Two Iranian scientists have used a metal alloy to successfully develop the first hybrid tissue-engineered heart valve, which can replace the current valves thanks to its durability.
Two Iranian scientists have successfully created the first hybrid tissue-engineered heart valve with the use of a metal alloy.
Hamed Alavi, PhD, and Arash Kheradvar, MD, PhD, from the University of California in Irvine, developed the new valve, which can become a replacement for current valves thanks to its durability, the Mehr news agency reported on Monday.
The findings of their research were published in an article in the latest edition of the Annals of Thoracic Surgery.
In the current technology used in valve replacement, the patient’s cells are used to create an artificial valve set on a scaffold that will eventually degrade, resulting in the failure of the valve.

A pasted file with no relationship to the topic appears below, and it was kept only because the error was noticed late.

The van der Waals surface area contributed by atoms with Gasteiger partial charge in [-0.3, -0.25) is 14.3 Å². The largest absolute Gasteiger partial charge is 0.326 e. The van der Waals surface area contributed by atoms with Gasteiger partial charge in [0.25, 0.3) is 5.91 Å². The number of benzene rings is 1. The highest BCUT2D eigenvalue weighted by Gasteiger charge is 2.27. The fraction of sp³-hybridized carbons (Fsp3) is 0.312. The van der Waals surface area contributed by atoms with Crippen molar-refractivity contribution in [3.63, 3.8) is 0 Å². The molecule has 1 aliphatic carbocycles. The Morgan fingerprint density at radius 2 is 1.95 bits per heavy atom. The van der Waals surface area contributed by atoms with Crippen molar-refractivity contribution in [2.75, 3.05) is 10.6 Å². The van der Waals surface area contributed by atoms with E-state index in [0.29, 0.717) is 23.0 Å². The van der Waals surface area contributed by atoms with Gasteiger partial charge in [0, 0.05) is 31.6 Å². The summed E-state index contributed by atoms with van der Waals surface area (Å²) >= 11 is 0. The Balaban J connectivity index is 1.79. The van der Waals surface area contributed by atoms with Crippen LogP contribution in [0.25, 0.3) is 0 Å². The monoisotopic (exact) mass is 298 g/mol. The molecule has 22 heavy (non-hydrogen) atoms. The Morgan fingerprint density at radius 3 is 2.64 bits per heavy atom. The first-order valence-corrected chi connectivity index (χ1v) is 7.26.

The scientists believe by using the new technology, patient’s life quality will be improved as the valve eventually incorporates itself into the patient’s heart structure.
The valve is built on a “non-degradable scaffold that stays within the valve to provide the support it needs without interfering with its normal function,” said Kheradvar.
“The valve we created uses an ultra-flexible scaffold made of an alloy of nickel and titanium (nitinol) that is enclosed within the patient’s own cultured tissue,” he added.
According to the team, initial lab tests on the valve have been completed and the next phase of testing is set to begin.